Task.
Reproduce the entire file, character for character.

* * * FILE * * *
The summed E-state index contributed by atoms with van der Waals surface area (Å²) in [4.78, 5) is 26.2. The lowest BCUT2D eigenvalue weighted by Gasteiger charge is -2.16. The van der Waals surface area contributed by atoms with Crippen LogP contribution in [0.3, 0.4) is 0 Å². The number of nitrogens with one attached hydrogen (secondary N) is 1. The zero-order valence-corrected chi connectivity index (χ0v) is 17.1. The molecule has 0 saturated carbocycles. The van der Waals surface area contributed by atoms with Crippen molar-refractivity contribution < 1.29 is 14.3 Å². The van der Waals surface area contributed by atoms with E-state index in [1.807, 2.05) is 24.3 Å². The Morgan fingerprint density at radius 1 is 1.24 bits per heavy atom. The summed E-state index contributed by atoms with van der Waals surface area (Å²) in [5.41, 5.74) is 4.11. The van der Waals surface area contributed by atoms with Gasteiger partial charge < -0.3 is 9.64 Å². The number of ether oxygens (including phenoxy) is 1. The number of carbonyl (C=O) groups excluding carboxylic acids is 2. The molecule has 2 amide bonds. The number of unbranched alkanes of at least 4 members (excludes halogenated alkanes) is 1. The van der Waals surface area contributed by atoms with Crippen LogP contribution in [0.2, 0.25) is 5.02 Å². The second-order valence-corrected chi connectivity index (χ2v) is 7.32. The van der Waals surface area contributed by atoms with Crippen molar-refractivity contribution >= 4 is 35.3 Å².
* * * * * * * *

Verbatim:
The summed E-state index contributed by atoms with van der Waals surface area (Å²) in [4.78, 5) is 26.2. The lowest BCUT2D eigenvalue weighted by Gasteiger charge is -2.16. The van der Waals surface area contributed by atoms with Crippen LogP contribution in [0.3, 0.4) is 0 Å². The number of nitrogens with one attached hydrogen (secondary N) is 1. The zero-order valence-corrected chi connectivity index (χ0v) is 17.1. The molecule has 0 saturated carbocycles. The van der Waals surface area contributed by atoms with Crippen molar-refractivity contribution < 1.29 is 14.3 Å². The van der Waals surface area contributed by atoms with E-state index in [1.807, 2.05) is 24.3 Å². The Morgan fingerprint density at radius 1 is 1.24 bits per heavy atom. The summed E-state index contributed by atoms with van der Waals surface area (Å²) in [5.41, 5.74) is 4.11. The van der Waals surface area contributed by atoms with Gasteiger partial charge < -0.3 is 9.64 Å². The number of ether oxygens (including phenoxy) is 1. The number of carbonyl (C=O) groups excluding carboxylic acids is 2. The molecule has 2 amide bonds. The number of unbranched alkanes of at least 4 members (excludes halogenated alkanes) is 1. The van der Waals surface area contributed by atoms with Crippen LogP contribution in [0.2, 0.25) is 5.02 Å². The second-order valence-corrected chi connectivity index (χ2v) is 7.32. The van der Waals surface area contributed by atoms with Crippen molar-refractivity contribution >= 4 is 35.3 Å².